Surgery was started 15 minutes later with the patient in the supine position, and lasted 45 minutes. He had showed few alterations. Changes in temperature that increased 1±C and the SpO2 decreased from 98 to 92%, while maintaining the same respiratory frequency and 02/N2O concentration. The isoflurane concentration was decreased from 1,5% to 0,8%.
At surgery completion, the patient awakened with agitation and fentanyl 1,5 mcg-1.kg-1 in bolus and infusion 1,5 mcg.kg-1.h-1 was given. The patient was directed to the Post Anesthetic Care Unit (PACU) without pain or other complaints and was referred to the postanesthetic recovery unit where he remained for 60 minutes without intercurrences or medications. Accomplished the criteria discharged from PACU according to Aldrete-Kroullick table and was referred to the ward. The patient had a good recovery without intercurrences and was discharged 24 hours after surgery, and all recommendations were given to the relatives.
The early diagnosis of this enzymopathy is relatively difficult because blood enzymes may be normal during an acute hemolytic crisis triggered by oxidants or stress. In general, hemolysis is seen 1 to 3 days after contact with triggering factors. This consideration was sufficient to maintain the patient interned by 24 hours, in spite of the surgery to be ambulatorial.
Diagnosis is achieved through a direct or indirect evidence of G6PD activity decrease in red cells. Immediately after a hemolytic episode, young reticulocytes and red cells predominate and these young cells have enzymatic activity well higher than older ones, so, the test has to be postponed for some weeks to show a low enzymatic level confirming the diagnosis 5.
Hemolysis prevention is paramount for the anesthetic management of such patients, avoiding in all surgery period of the administration of oxidative drugs, prevention of or stress situations. Acute hemolysis is self-limited, but in rare instances it can be severe enough to warrant a blood transfusion1. Others factors with prevention of methemoglobinemia, malignant hyperthermia was preventioned. In spite of to against indication of the use, the patient made use of acetaminophen in analgesia or fever, without problems.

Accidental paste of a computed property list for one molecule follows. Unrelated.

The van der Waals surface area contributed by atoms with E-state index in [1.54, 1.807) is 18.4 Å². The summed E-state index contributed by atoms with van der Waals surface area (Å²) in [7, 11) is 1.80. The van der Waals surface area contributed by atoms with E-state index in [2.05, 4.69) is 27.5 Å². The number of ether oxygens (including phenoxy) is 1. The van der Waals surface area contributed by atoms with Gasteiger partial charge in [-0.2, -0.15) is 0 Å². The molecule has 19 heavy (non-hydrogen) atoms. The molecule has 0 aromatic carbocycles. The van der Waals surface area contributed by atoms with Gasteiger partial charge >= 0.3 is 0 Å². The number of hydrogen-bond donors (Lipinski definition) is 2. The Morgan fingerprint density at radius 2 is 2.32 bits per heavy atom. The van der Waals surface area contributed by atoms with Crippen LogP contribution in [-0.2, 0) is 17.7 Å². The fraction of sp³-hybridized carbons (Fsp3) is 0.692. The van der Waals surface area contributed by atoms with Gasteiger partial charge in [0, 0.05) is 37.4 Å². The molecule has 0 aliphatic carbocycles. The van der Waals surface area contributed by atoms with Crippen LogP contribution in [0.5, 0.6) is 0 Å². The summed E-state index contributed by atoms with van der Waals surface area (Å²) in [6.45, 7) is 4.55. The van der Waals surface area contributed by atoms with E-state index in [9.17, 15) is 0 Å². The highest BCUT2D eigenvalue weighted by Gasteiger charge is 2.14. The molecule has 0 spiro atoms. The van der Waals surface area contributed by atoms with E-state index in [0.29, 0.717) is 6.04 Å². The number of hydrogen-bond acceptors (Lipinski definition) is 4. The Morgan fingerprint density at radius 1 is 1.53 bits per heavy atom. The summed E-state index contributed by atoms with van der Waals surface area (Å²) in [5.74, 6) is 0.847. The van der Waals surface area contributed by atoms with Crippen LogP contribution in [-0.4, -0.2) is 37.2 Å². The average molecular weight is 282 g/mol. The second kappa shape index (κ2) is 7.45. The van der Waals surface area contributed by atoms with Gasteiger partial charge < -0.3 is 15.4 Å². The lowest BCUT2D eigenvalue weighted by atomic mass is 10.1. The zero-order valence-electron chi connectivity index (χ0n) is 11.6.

We have not found in the literature studies relating hemolytic crises induced by inhalatory general anesthesia although some authors have already related G6PD deficiency to Malignant Hyperthermia 6. A literature review suggests that G6PD deficiency in general does not result in anesthesia-triggered side effects when oxidative drugs are avoided, always reminding that patients with infection are more susceptible to hemolytic crises during anesthesia.
Folic acid and iron potentially are useful in hemolysis, although G6PD deficiency usually is asymptomatic and the associated hemolysis usually is short-lived. Antioxidants such as vitamin E and selenium have no proven benefit for the treatment of G6PD deficiency.2
Basing on concepts of ambulatory anesthesia, we took for conduct the total relief of the stress, minimizing this factor in the pre, per and postoperative period. The use of midazolam in preanesthesia, the association anesthetizes inhalatory and epidural flow still reducing both anesthetics needs and the immediate fentanyl use in the beginning of the awakening and maintenance in PACU obtained success, as the analgesia and acetaminophen need in immediate postoperative period that was of a single dose 12 hours after the end of the surgery. No antibiotic was given.